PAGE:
In recent years much of the discussion about the impact of climate change around the world has caused a mix of anxiety and fear about the impacts this may have on human life and the environment. Many detailed studies have shown by using simulation models the impact of sea level rises on coastal cities around the world if sea level were to rise by a certain degree. These studies showed that generally speaking, it was low lying areas and river deltas that were most vulnerable, especially when these deltas are densely populated.
With sea levels already rising, as demonstrated by the 17 cm rise in the sea level over the last century , the impacts of such rise is becoming more and more pressing, especially that 400 million people live within 20 km of a coast. It is estimated that most of the sea level rise is a result of thermal expansion of the water of the oceans and seas as well as the melting of the polar ice caps.
A 2009 study by the Arab forum for Environment and development on the impacts of climate change on the region provided the first detailed data on the impact of sea level rise on the Arab world. The study used remote sensing techniques to depict the consequences on the Arab world of various climate change impact scenarios, ranging from conservative (1 meter) to extreme (5 meters) sea level rise until the year 2100. The study found that “under the 1 m sea level rise scenario, the simulation reveals that approximately 41,500 km2 of the territory of the Arab countries would be directly impacted by the rise of the sea level. Projected increases in sea levels will displace a quickly growing population into more concentrated areas. At least 37 million people (~11%) will be directly affected by Sea level rise of 1 meter. In the case of 2m, 3m and 4m sea level rise scenarios, around 60,000, 80,700 and 100,800 km2, respectively, of the Arab coastal region will be seriously impacted. In the extreme case of 5 m sea level rise, such impact will be at its highest, as it is estimated that up to 113,000 km2 (0.8%) of the coastal territory would be inundated by sea water .”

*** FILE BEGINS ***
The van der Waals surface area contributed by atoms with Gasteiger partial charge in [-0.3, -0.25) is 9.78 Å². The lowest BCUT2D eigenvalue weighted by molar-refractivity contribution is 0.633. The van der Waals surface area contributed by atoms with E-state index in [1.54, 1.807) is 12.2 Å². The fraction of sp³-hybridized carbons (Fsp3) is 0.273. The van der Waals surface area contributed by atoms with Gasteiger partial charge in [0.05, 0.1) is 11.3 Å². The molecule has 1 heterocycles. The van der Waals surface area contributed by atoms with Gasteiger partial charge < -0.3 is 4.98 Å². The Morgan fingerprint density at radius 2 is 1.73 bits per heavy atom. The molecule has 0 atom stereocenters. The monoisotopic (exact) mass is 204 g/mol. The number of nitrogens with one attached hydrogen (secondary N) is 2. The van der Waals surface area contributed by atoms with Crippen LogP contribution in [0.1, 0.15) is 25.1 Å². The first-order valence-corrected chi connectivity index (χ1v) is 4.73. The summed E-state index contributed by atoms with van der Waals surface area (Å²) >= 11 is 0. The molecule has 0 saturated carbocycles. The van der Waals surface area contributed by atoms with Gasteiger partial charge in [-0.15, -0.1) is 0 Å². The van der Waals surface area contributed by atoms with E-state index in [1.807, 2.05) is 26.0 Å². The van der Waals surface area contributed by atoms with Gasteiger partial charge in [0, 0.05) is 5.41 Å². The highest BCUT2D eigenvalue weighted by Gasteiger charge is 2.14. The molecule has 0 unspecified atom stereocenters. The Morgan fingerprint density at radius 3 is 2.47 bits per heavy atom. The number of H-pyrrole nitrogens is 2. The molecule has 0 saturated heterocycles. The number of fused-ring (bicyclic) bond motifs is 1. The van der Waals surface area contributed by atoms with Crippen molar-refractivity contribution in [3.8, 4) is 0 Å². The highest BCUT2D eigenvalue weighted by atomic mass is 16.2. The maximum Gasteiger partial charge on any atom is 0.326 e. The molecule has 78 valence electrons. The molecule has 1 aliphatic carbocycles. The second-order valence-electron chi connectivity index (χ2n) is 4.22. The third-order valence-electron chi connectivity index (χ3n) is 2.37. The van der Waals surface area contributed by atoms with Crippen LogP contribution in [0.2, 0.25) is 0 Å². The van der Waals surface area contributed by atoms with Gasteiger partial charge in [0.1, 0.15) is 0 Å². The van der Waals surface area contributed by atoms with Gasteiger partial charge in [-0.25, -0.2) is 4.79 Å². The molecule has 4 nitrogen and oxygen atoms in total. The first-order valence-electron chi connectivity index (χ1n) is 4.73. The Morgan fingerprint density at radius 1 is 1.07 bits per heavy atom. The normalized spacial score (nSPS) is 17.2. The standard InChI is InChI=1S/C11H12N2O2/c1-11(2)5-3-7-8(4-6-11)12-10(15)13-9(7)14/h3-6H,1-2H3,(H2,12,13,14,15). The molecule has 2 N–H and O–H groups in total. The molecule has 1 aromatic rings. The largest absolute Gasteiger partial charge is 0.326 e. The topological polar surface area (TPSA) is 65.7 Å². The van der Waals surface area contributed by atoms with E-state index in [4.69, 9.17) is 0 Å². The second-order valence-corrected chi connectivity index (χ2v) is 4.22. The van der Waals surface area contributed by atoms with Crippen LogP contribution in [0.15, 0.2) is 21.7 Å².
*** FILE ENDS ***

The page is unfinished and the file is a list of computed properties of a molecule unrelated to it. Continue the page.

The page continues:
The study also found that Egypt, Saudi Arabia, Algeria and Morocco, will be the most affected while others such as Sudan, Syria, and Jordan will be less affected. Egypt will be by far the most impacted country of the Arab world with at least 12 million Egyptians displaced in the extreme (5 meter sea level rise) scenario. It estimates that one third of the Arab population impacted will be from Egypt alone (Figure3).
On the other hand, it estimated that the United Arab Emirates (UAE), Qatar and Bahrain will witness the highest Sea level rise effect in terms of the percentage of population at risk from the total country population, with 50% of the population of each country impacted by the extreme (5meter sea level rise) scenario. The current analysis also indicates that Qatar, the UAE, Kuwait, and Tunisia are most vulnerable in terms of their land mass, since 1 to 3 % of land in these countries will be affected by a 1 meter of sea level rise. In the most extreme case, Bahrain and Qatar would experience a significant reduction of about 13.4 % and 6.9%, respectively, of their land as a result of the 5 meter scenario (Figure 4).